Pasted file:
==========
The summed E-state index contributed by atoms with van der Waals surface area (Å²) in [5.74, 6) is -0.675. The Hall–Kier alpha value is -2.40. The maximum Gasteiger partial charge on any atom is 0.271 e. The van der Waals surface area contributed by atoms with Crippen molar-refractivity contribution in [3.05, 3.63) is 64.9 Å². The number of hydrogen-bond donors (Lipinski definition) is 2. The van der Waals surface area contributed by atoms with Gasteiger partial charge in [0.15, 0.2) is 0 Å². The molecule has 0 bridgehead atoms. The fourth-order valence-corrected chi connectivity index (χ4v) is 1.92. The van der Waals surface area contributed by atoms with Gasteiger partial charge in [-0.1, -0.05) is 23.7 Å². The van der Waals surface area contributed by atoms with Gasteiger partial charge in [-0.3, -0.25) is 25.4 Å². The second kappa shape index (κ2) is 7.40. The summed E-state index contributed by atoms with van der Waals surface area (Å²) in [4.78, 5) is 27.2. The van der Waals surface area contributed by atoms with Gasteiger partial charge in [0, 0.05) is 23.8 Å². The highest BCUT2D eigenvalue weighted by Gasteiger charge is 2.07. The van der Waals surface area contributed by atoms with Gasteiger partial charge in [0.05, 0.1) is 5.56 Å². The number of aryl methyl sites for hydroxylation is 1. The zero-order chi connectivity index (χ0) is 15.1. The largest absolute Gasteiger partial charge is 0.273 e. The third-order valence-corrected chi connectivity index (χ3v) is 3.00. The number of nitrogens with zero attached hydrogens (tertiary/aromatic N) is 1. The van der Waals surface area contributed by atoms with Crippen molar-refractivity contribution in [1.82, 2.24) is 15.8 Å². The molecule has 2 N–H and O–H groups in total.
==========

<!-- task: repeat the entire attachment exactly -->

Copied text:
The summed E-state index contributed by atoms with van der Waals surface area (Å²) in [5.74, 6) is -0.675. The Hall–Kier alpha value is -2.40. The maximum Gasteiger partial charge on any atom is 0.271 e. The van der Waals surface area contributed by atoms with Crippen molar-refractivity contribution in [3.05, 3.63) is 64.9 Å². The number of hydrogen-bond donors (Lipinski definition) is 2. The van der Waals surface area contributed by atoms with Gasteiger partial charge in [0.15, 0.2) is 0 Å². The molecule has 0 bridgehead atoms. The fourth-order valence-corrected chi connectivity index (χ4v) is 1.92. The van der Waals surface area contributed by atoms with Gasteiger partial charge in [-0.1, -0.05) is 23.7 Å². The van der Waals surface area contributed by atoms with Gasteiger partial charge in [-0.3, -0.25) is 25.4 Å². The second kappa shape index (κ2) is 7.40. The summed E-state index contributed by atoms with van der Waals surface area (Å²) in [4.78, 5) is 27.2. The van der Waals surface area contributed by atoms with Gasteiger partial charge in [0, 0.05) is 23.8 Å². The highest BCUT2D eigenvalue weighted by Gasteiger charge is 2.07. The van der Waals surface area contributed by atoms with Gasteiger partial charge in [0.05, 0.1) is 5.56 Å². The number of aryl methyl sites for hydroxylation is 1. The zero-order chi connectivity index (χ0) is 15.1. The largest absolute Gasteiger partial charge is 0.273 e. The third-order valence-corrected chi connectivity index (χ3v) is 3.00. The number of nitrogens with zero attached hydrogens (tertiary/aromatic N) is 1. The van der Waals surface area contributed by atoms with Crippen molar-refractivity contribution in [1.82, 2.24) is 15.8 Å². The molecule has 2 N–H and O–H groups in total.